Jamaica likely to miss vaccination target, says The Economist

Labelling as “overly ambitious” Jamaica’s target to have roughly 70 per cent of the population immunized by March 22 next year, The Economist Intelligent Unit says COVID-19 herd immunity will not be achieved in the island until late 2022.

The Economist said it had previously anticipated that Jamaica would be one of the last countries in the region to vaccinate its entire population.

On Thursday, 75,000 doses of the Oxford University-AstraZeneca vaccines arrived in Jamaica, which will help to provide coverage for the most vulnerable people living in the country.

But according to the latest country report, the low rate of vaccine acceptance among the population – including among front-line workers included in phase one – means that public engagement with the vaccination process is likely to be low.

The Economist also pointed to the fact that there are not enough healthcare workers to provide the jab rapidly across the island.

“If roll-outs in richer countries are anything to go by, logistical bottlenecks between delivery, storage and distribution are likely to delay the process,” the report, published on April 7, stated in part.

So far, the Government has received 89,450 doses of the AstraZeneca vaccine and is expected to receive at least two more shipping in the coming days.

The Economist said because of the expected timeline for Jamaica to achieve herd immunity, the economy will return to pre-pandemic levels in early 2023.

96 PER CENT OF TARGET MET

According to the Ministry of Health and Wellness, as of April 7, some 47,728 persons had received their first of two doses of the COVID-19 vaccines. This represents 96 per cent of the target for the first month of the vaccine programme.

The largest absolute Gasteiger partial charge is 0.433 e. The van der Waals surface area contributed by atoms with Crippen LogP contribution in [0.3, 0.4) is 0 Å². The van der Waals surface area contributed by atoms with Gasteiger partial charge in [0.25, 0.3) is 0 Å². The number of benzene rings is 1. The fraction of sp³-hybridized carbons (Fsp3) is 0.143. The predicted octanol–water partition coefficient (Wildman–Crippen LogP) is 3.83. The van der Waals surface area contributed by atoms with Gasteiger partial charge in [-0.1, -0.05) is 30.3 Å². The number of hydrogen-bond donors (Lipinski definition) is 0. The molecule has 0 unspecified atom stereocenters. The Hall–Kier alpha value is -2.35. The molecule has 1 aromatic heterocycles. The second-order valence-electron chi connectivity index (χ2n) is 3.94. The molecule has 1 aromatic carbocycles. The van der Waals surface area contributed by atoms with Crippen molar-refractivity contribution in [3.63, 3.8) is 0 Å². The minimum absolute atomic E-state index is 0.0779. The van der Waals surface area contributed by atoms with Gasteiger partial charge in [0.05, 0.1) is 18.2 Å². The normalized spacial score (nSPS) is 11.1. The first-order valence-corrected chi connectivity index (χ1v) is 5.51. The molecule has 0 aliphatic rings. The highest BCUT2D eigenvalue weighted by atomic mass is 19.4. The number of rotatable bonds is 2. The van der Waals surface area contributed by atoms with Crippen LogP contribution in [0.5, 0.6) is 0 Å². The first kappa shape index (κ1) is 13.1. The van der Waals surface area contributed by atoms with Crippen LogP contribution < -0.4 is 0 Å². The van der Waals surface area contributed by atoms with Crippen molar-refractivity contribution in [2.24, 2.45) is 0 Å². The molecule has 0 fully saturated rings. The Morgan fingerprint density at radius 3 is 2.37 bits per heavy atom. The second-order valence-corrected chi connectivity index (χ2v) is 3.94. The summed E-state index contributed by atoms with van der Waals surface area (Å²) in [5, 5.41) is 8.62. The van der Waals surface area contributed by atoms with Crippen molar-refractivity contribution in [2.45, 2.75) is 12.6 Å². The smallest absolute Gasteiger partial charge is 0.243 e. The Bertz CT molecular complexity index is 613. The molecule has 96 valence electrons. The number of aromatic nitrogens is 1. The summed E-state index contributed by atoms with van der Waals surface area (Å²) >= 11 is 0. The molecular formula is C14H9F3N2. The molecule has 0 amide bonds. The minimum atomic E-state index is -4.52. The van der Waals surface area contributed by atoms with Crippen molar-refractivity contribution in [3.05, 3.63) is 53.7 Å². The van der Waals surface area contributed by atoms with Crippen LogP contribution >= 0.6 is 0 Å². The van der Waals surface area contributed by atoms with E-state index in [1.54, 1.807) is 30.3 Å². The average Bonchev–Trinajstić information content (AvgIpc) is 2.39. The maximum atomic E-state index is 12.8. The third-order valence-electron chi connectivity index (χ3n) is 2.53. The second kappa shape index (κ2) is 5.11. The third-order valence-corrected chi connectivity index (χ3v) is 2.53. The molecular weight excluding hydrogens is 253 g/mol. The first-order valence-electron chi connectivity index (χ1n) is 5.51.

Some 16,875 healthcare workers have got their first jabs.

Chief Medical Officer (CMO) Dr Jacquiline Bisasor-McKenzie on Thursday warned those who have received their first dose of the COVID-19 vaccine not to become complacent.

“After the first vaccine, there is a low efficacy rate. It’s just a small reduction in the number of cases that you would see than if you have never taken the vaccine, so persons must maintain their precautions,” she said during a press conference.

The health ministry is also reporting a decline in country’s positivity rate, a decline in the reproduction rate of the virus as well a decline in hospitalisation.

“These declines are early. It’s early and we cannot jump up for joy now because we really need to tighten up to get the numbers down more even though we are seeing a decline in the positivity rate, which is at about 30 per cent, remember where we want to get to be is five per cent. So there is a lot of way to go,” the CMO said.

“We believe that is a direct result of the restriction imposed that have decreased movements and we believe that the restrictions should continue to solidify the downward movement,” she added.

romario.scott@gleanerjm.com